C-Therm Technologies Ltd.

Thermal Conductivity Instruments for Textiles

Touch. It’s one of our critical senses in perceiving the world – everything from the clothes we wear to the bedding we sleep in. The thermoreceptors in our skin monitor and relay information to our brains about everything we come in contact with. This helps us make decisions about what feels pleasant to the touch and keeps us safe. Human skin is very good at detecting differences in a material’s ability to transfer heat, such as the warmth of a fleece sweater compared to the coolness of leather.

This material property is known as thermal effusivity – as a metric, it can be used to quantify a textile’s ability to exchange thermal energy between skin and fabric. Why is this important? Because human test panels have established a positive correlation between our touch perception of the warmth or coolness of a textile, to its thermal effusivity. In other words, our perception that certain materials will keep us warm or help us cool down is quantifiable. We know this is important in quantifying performance in a wide range of applications – including diapers, activewear, personal protective clothing, upholstery, neoprene dive suits, and bedding. Our skin’s thermoreceptors are giving us good information, though subjective. The C-Therm Tx Platform–quantifies warm and cool feel for you, making what was previously subjective into a metric that can be quantitatively measured. It provides accurate measurements across a range of real world scenarios, including higher humidity environments and under varying compressive loads. The C-Therm Tx measures the science of touch – so you can provide the comfort.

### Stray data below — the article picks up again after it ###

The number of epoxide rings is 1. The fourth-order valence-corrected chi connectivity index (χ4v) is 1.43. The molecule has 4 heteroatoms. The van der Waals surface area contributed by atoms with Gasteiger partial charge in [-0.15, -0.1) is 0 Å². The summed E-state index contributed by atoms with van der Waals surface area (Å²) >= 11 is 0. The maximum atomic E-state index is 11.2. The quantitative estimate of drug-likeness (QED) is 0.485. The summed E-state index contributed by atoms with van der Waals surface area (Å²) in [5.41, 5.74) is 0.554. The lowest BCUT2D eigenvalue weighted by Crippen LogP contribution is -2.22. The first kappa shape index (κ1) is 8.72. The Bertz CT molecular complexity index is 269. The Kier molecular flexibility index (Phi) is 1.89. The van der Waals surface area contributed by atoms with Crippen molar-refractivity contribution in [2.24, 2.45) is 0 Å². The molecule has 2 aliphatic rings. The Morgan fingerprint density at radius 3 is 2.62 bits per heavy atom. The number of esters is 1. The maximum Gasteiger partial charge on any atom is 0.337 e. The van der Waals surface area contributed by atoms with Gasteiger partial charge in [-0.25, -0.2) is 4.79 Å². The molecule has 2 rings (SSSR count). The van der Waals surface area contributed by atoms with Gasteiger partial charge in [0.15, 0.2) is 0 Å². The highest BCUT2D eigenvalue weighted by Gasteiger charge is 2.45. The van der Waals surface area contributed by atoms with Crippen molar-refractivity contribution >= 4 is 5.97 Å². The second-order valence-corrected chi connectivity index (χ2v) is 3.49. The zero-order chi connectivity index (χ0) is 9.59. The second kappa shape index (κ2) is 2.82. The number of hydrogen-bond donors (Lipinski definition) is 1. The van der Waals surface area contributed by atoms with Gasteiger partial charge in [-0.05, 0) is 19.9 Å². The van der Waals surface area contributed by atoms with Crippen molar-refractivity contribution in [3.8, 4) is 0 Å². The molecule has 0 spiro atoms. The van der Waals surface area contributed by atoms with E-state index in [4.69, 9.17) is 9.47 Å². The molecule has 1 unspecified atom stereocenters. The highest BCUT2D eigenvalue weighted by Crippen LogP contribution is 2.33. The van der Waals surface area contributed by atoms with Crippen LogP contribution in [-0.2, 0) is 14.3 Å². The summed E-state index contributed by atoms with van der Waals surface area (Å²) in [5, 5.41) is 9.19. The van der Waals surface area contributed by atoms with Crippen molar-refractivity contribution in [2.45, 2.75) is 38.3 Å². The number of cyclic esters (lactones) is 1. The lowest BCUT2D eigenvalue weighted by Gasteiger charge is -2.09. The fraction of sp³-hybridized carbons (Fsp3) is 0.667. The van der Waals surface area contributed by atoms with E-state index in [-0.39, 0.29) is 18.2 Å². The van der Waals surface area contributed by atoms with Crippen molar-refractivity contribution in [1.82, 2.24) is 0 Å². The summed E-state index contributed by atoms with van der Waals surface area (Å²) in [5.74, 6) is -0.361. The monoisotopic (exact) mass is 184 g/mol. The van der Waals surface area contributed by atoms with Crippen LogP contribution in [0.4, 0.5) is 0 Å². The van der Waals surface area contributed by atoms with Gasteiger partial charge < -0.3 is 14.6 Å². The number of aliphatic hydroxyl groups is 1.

The C-Therm TCi employs the patented Modified Transient Plane Source (MTPS) technique. The one-sided, interfacial heat reflectance sensor applies a momentary constant heat source to the sample. Thermal conductivity and effusivity are measured directly, providing a detailed overview of the thermal characteristics of the sample.

  1. A known current is applied to the sensor’s spiral heating element, providing a small amount of heat.
  2. The sensor’s guard ring is fired simultaneously supporting a one-dimensional heat exchange between the primary sensor coil and the sample. The current applied to the coil results in a rise in temperature at the interface between the sensor and sample, which induces a change in the voltage drop of the sensor element.
  3. The increase in temperature is monitored with the sensor’s voltage and is used to determine the thermo-physical properties of the sample. The thermal conductivity is inversely proportional to the rate of increase in the sensor voltage (or temperature increase). The voltage rise will be steeper for lower thermal conductivity materials (e.g. foam) and flatter for higher thermal conductivity materials (e.g.metal).